A new national survey conducted for the Investor Education Fund reveals how Canadians handle — or don’t handle — risk, emotion, financial loss and decision-making when it comes to their investments.

The Canadian Money State of Mind Risk Survey 2014 examines behavioural and attitude differences among demographic segments based on gender, household income, age grouping and region, and also differentiates optimists from pessimists and high-risk from low-risk investors.

The study highlights a disconnect between investors and the products they own. For example, almost one-quarter of individuals who identify themselves as low-risk investors own “medium- to very high-risk” products; conversely, seven in 10 self-identified high-risk investors own “low- to medium-risk” products.

The study notes the two dominant patterns of response to a major investment loss (at least 20 per cent of their investment value): stay the course (51 per cent) or flee to safety (36 per cent) either for a short time or permanently.

The study also indicates that just over half of investors have regretted an investment decision based on emotion, although most have done so only once or twice.

“We want to stimulate Canadians to think about money, emotion and risk-taking – while raising their awareness of GetSmarterAboutMoney.ca as a source for getting unbiased investment knowledge and making better decisions,” says Tom Hamza, IEF president.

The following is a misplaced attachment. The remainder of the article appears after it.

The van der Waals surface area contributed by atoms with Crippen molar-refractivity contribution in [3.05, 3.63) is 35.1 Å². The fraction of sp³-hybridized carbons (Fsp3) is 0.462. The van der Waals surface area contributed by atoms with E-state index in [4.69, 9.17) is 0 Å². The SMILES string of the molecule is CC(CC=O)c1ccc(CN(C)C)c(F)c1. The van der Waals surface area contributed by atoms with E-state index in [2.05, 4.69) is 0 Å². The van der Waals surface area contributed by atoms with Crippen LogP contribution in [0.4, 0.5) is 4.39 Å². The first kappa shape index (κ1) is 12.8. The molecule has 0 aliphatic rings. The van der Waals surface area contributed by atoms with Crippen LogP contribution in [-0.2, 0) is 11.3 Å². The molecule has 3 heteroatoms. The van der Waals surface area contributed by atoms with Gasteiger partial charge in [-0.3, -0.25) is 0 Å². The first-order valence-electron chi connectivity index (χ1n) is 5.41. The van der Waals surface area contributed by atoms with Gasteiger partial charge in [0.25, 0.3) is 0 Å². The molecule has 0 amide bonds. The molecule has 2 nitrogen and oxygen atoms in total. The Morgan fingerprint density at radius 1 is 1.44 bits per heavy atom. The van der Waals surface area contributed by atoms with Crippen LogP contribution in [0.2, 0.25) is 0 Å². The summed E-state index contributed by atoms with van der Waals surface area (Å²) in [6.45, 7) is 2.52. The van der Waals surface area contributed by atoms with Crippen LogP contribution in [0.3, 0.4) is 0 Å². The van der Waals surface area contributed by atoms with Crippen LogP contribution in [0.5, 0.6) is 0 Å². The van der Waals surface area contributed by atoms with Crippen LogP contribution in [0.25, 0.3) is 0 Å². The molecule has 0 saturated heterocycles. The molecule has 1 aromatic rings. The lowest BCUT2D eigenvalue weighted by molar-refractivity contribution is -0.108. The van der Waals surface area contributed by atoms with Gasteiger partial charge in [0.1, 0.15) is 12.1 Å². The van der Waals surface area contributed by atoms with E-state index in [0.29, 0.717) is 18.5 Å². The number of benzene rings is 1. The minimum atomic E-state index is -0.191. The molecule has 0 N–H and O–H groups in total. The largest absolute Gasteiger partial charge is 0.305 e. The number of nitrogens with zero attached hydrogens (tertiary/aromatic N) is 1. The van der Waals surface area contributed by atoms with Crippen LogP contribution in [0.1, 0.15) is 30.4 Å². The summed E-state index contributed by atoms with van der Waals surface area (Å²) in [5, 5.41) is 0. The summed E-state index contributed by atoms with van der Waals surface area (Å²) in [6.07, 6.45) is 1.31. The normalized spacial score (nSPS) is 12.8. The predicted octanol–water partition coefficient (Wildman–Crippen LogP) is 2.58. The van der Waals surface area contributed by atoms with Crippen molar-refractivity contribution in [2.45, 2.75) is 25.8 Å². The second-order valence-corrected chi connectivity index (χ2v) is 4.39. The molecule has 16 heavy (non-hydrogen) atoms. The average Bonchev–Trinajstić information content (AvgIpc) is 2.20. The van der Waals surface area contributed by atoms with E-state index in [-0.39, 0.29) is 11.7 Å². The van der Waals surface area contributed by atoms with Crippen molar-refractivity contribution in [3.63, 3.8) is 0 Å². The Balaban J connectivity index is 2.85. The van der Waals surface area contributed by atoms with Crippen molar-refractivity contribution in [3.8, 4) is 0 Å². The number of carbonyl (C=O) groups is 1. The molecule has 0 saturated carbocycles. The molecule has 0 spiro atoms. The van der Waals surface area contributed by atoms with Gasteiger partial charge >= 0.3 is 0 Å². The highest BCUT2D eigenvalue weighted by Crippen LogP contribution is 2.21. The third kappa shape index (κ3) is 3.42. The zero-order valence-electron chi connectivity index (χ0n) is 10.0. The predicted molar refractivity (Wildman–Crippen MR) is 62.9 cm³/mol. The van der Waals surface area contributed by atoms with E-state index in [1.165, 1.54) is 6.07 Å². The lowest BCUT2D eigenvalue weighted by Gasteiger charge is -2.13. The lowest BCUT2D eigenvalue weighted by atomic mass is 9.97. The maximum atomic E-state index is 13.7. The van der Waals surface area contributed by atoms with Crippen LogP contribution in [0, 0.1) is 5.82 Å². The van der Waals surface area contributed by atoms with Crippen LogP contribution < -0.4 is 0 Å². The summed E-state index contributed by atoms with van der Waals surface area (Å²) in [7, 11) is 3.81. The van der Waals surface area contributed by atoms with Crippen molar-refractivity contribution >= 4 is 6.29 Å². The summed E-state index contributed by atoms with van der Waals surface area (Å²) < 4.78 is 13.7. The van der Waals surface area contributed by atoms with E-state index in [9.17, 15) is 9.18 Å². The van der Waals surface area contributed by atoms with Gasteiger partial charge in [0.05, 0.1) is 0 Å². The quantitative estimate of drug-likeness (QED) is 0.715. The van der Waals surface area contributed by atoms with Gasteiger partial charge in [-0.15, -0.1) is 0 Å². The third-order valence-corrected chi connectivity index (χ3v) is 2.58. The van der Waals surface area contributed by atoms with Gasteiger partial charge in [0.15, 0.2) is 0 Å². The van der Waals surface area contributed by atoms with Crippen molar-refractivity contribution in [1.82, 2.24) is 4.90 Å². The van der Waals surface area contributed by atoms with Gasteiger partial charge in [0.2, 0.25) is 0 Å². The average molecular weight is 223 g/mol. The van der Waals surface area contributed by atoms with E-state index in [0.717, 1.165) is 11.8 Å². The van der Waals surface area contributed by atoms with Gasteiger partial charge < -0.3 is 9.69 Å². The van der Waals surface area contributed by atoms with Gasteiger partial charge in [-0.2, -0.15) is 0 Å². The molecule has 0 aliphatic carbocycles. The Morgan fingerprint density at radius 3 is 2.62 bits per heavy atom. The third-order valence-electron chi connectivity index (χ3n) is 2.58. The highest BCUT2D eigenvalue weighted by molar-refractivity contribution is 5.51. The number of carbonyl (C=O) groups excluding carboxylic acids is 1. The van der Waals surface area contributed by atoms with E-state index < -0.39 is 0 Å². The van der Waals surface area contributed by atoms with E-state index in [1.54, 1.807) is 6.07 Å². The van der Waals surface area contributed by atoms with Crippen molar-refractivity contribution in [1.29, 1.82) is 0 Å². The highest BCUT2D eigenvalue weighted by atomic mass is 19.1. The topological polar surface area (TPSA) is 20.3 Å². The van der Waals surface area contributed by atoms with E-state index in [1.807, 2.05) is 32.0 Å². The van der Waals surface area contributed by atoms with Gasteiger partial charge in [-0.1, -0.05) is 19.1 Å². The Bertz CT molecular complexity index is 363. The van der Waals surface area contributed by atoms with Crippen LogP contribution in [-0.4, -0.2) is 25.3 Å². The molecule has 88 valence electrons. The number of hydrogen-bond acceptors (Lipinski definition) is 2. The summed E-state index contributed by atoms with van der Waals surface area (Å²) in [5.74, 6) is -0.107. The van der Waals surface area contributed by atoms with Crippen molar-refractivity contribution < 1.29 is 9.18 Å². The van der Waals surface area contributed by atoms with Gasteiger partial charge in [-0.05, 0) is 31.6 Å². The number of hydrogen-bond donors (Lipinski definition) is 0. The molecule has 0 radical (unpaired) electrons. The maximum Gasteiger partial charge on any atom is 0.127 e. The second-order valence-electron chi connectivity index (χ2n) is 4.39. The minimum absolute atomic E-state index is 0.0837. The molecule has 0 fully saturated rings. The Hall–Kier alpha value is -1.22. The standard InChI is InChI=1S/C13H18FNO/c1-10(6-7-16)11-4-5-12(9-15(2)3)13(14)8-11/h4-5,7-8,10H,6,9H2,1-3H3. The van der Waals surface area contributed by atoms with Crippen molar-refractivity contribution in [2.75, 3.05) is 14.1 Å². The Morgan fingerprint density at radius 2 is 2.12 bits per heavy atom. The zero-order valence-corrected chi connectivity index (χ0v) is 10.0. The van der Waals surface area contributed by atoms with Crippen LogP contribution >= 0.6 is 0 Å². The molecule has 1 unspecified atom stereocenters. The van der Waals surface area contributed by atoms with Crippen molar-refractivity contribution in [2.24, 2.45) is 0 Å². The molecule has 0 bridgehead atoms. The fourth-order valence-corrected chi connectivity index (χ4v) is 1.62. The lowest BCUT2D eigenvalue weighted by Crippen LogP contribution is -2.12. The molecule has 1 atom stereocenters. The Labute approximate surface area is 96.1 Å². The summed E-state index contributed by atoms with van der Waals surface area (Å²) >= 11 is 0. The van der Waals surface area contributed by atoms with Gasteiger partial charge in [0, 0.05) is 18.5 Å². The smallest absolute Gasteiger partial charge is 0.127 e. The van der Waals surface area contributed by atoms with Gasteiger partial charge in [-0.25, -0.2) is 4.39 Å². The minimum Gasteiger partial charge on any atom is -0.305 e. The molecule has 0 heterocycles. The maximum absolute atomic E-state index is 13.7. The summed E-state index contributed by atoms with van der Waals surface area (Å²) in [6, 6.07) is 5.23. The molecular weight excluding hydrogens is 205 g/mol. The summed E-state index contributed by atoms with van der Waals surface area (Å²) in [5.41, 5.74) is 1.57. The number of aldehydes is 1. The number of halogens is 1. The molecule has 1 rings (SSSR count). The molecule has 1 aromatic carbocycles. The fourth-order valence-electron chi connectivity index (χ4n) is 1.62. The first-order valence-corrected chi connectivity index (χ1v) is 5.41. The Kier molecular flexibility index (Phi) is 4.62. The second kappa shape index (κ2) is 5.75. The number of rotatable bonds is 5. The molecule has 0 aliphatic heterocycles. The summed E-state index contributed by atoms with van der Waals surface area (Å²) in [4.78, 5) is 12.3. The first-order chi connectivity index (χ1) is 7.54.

The IEF has created an interactive infographic to help investors understand their risk level and make better investment decisions. The online tool asks users to answer select survey questions about their investment behaviour and beliefs, and compares their answers to fellow Canadians.

Hamza notes the study could also prove to be of value to financial advisors as it reveals why some investors may take excess risk, while others retreat from potential rewards. It also highlights the low priority Canadians place on having personal investment knowledge and pinpoints the top investing concerns for the next two years.

The survey was conducted by The Brondesbury Group via the Internet in English and French in September 2013, with responses from 2,002 people. The survey’s overall accuracy is plus or minus 2%, 19 times out of 20.

Eligible respondents had to have at least one of eight types of investments to participate. Some quotas were imposed to ensure an appropriate mix of age and gender. Regional quotas were also used to improve accuracy by region.